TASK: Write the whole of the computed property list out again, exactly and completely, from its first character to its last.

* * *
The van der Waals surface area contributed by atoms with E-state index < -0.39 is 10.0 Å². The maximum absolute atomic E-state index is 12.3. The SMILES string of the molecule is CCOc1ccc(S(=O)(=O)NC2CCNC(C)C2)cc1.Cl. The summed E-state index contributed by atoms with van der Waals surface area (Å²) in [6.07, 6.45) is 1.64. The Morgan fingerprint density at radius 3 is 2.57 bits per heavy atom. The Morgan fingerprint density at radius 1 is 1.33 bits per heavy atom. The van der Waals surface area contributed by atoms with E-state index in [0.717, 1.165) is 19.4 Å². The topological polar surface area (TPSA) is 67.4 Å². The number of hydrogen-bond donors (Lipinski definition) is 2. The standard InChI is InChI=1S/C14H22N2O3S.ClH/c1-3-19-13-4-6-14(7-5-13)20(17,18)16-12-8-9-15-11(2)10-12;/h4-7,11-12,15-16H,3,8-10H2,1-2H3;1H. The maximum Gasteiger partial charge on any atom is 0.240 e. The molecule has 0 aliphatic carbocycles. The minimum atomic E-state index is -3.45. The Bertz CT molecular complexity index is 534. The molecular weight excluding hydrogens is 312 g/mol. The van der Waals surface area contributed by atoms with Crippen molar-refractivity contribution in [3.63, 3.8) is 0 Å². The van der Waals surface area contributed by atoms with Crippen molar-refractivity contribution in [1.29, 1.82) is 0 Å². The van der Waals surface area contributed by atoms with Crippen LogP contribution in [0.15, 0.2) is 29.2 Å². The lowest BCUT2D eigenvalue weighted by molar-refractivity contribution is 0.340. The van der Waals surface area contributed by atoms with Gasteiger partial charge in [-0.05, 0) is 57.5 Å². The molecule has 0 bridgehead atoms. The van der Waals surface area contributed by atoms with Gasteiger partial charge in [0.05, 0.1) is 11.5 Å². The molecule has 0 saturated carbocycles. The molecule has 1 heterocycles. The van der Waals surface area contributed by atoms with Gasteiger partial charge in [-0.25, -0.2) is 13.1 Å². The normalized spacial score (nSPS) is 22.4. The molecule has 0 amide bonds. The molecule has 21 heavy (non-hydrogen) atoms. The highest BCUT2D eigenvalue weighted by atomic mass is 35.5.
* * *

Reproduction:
The van der Waals surface area contributed by atoms with E-state index < -0.39 is 10.0 Å². The maximum absolute atomic E-state index is 12.3. The SMILES string of the molecule is CCOc1ccc(S(=O)(=O)NC2CCNC(C)C2)cc1.Cl. The summed E-state index contributed by atoms with van der Waals surface area (Å²) in [6.07, 6.45) is 1.64. The Morgan fingerprint density at radius 3 is 2.57 bits per heavy atom. The Morgan fingerprint density at radius 1 is 1.33 bits per heavy atom. The van der Waals surface area contributed by atoms with E-state index in [0.717, 1.165) is 19.4 Å². The topological polar surface area (TPSA) is 67.4 Å². The number of hydrogen-bond donors (Lipinski definition) is 2. The standard InChI is InChI=1S/C14H22N2O3S.ClH/c1-3-19-13-4-6-14(7-5-13)20(17,18)16-12-8-9-15-11(2)10-12;/h4-7,11-12,15-16H,3,8-10H2,1-2H3;1H. The maximum Gasteiger partial charge on any atom is 0.240 e. The molecule has 0 aliphatic carbocycles. The minimum atomic E-state index is -3.45. The Bertz CT molecular complexity index is 534. The molecular weight excluding hydrogens is 312 g/mol. The van der Waals surface area contributed by atoms with Crippen molar-refractivity contribution in [3.63, 3.8) is 0 Å². The van der Waals surface area contributed by atoms with Crippen molar-refractivity contribution in [1.29, 1.82) is 0 Å². The van der Waals surface area contributed by atoms with Crippen LogP contribution in [0.15, 0.2) is 29.2 Å². The lowest BCUT2D eigenvalue weighted by molar-refractivity contribution is 0.340. The van der Waals surface area contributed by atoms with Gasteiger partial charge in [-0.05, 0) is 57.5 Å². The molecule has 0 bridgehead atoms. The van der Waals surface area contributed by atoms with Gasteiger partial charge in [0.05, 0.1) is 11.5 Å². The molecule has 0 saturated carbocycles. The molecule has 1 heterocycles. The van der Waals surface area contributed by atoms with Gasteiger partial charge in [-0.25, -0.2) is 13.1 Å². The normalized spacial score (nSPS) is 22.4. The molecule has 0 amide bonds. The molecule has 21 heavy (non-hydrogen) atoms. The highest BCUT2D eigenvalue weighted by atomic mass is 35.5.